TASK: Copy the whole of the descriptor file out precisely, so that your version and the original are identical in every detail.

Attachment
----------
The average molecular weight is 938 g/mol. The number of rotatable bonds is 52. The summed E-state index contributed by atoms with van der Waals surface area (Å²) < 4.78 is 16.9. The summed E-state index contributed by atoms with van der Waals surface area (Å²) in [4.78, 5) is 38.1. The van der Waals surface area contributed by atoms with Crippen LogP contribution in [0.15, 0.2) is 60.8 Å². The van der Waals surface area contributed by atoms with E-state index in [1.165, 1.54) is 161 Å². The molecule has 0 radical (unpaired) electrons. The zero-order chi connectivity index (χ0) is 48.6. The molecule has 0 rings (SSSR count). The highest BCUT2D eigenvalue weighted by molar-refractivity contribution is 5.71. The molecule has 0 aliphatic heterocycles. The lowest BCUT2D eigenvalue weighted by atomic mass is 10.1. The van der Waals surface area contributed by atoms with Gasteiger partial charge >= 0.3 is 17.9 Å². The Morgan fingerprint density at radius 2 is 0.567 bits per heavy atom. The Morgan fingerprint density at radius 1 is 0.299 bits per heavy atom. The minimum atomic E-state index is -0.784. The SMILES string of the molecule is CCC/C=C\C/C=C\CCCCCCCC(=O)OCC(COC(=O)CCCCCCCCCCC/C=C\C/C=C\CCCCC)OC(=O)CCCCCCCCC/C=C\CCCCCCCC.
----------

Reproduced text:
The average molecular weight is 938 g/mol. The number of rotatable bonds is 52. The summed E-state index contributed by atoms with van der Waals surface area (Å²) < 4.78 is 16.9. The summed E-state index contributed by atoms with van der Waals surface area (Å²) in [4.78, 5) is 38.1. The van der Waals surface area contributed by atoms with Crippen LogP contribution in [0.15, 0.2) is 60.8 Å². The van der Waals surface area contributed by atoms with E-state index in [1.165, 1.54) is 161 Å². The molecule has 0 radical (unpaired) electrons. The zero-order chi connectivity index (χ0) is 48.6. The molecule has 0 rings (SSSR count). The highest BCUT2D eigenvalue weighted by molar-refractivity contribution is 5.71. The molecule has 0 aliphatic heterocycles. The lowest BCUT2D eigenvalue weighted by atomic mass is 10.1. The van der Waals surface area contributed by atoms with Gasteiger partial charge >= 0.3 is 17.9 Å². The Morgan fingerprint density at radius 2 is 0.567 bits per heavy atom. The Morgan fingerprint density at radius 1 is 0.299 bits per heavy atom. The minimum atomic E-state index is -0.784. The SMILES string of the molecule is CCC/C=C\C/C=C\CCCCCCCC(=O)OCC(COC(=O)CCCCCCCCCCC/C=C\C/C=C\CCCCC)OC(=O)CCCCCCCCC/C=C\CCCCCCCC.